Synthetic fuels have been made from CO2 and H2 before, on a small scale. “But,” Holmes adds, “we think our pilot plant is the first instance of Air to Fuels where all the equipment has large-scale industrial precedent, and thus gives real indication of commercial performance and viability, and leads directly to scale-up and deployment.”
The next step is to raise the money, scale up and then commercialise the process using low-carbon electricity like solar PV (photovoltaics). Company publicity envisages massive walls of extractor fans sited outside cities and on non-agricultural land, supplying CO2 for fuel synthesis, and eventually for direct sequestration.
“A2F is the future,” says Holmes, “because it needs 100 times less land and water than biofuels, and can be scaled up and sited anywhere. But for it to work, it will have to reduce costs to little more than it costs to extract oil today, and – even trickier – persuade countries to set a global carbon price.”
Meanwhile, 4,500 miles away, in a large blue shed on a small industrial estate in the South Yorkshire coalfield outside Sheffield, the UK Carbon Capture and Storage Research Centre (UKCCSRC) is experimenting with other ways to produce negative emissions.
The UKCCSRC is what remains of Britain’s official foray into carbon capture and storage (CCS), which David Cameron had backed strongly until 2015. £1bn was ringfenced for a competition between large companies to extract CO2 from coal and gas plants and then store it, possibly in old North Sea gas wells. But the plan unravelled as austerity bit, and the UK’s only running CCS pilot plant, at Ferrybridge power station, was abandoned.
The Sheffield laboratory is funded by £2.7m of government money and run by Sheffield University. It is researching different fuels, temperatures, solvents and heating speeds to best capture the CO2for the next generation of CCS plants, and is capturing 50 tonnes of CO2 a year. And because Britain is phasing out coal power stations, the focus is on achieving negative emissions by removing and storing CO2 emitted from biomass plants, which burn pulverised wood. As the wood has already absorbed carbon while it grows, it is more or less carbon-neutral when burned. If linked to a carbon capture plant, it theoretically removes carbon from the atmosphere.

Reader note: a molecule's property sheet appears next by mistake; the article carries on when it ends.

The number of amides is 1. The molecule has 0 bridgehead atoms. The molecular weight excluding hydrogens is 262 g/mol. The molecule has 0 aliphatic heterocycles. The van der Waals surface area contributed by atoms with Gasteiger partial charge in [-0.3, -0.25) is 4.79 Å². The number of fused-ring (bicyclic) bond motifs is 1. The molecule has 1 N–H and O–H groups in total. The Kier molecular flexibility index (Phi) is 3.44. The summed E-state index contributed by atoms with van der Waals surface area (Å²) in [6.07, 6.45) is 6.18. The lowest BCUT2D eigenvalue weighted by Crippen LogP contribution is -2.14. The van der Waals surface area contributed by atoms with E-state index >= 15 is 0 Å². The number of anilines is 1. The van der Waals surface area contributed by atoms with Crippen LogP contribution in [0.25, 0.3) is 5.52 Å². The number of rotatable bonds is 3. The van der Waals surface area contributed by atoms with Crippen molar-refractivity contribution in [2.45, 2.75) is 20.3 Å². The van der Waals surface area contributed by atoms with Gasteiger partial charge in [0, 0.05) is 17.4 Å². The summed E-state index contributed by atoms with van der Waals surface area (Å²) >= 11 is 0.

Known as Beccs (bioenergy with carbon capture and storage), this negative emissions technology is seen as vital if the UK is to meet its long-term climate target of an 80% cut in emissions at 1990 levels by 2050, according to UKCCSRC director Professor Jon Gibbins. The plan, he says, is to capture emissions from clusters of major industries, such as refineries and steelworks in places like Teesside, to reduce the costs of transporting and storing it underground.
“Direct air capture is no substitute for using conventional CCS,” says Gibbins. “Cutting emissions from existing sources at the scale of millions of tonnes a year, to stop the CO2 getting into the air in the first place, is the first priority.
“The best use for all negative emission technologies is to offset emissions that are happening now – paid for by the emitters, or by the fossil fuel suppliers. We need to get to net zero emissions before the sustainable CO2 emissions are used up. This is estimated at around 1,000bn tonnes, or around 20-30 years of global emissions based on current trends,” he says. “Having to go to net negative emissions is obviously unfair and might well prove an unfeasible burden for a future global society already burdened by climate change.”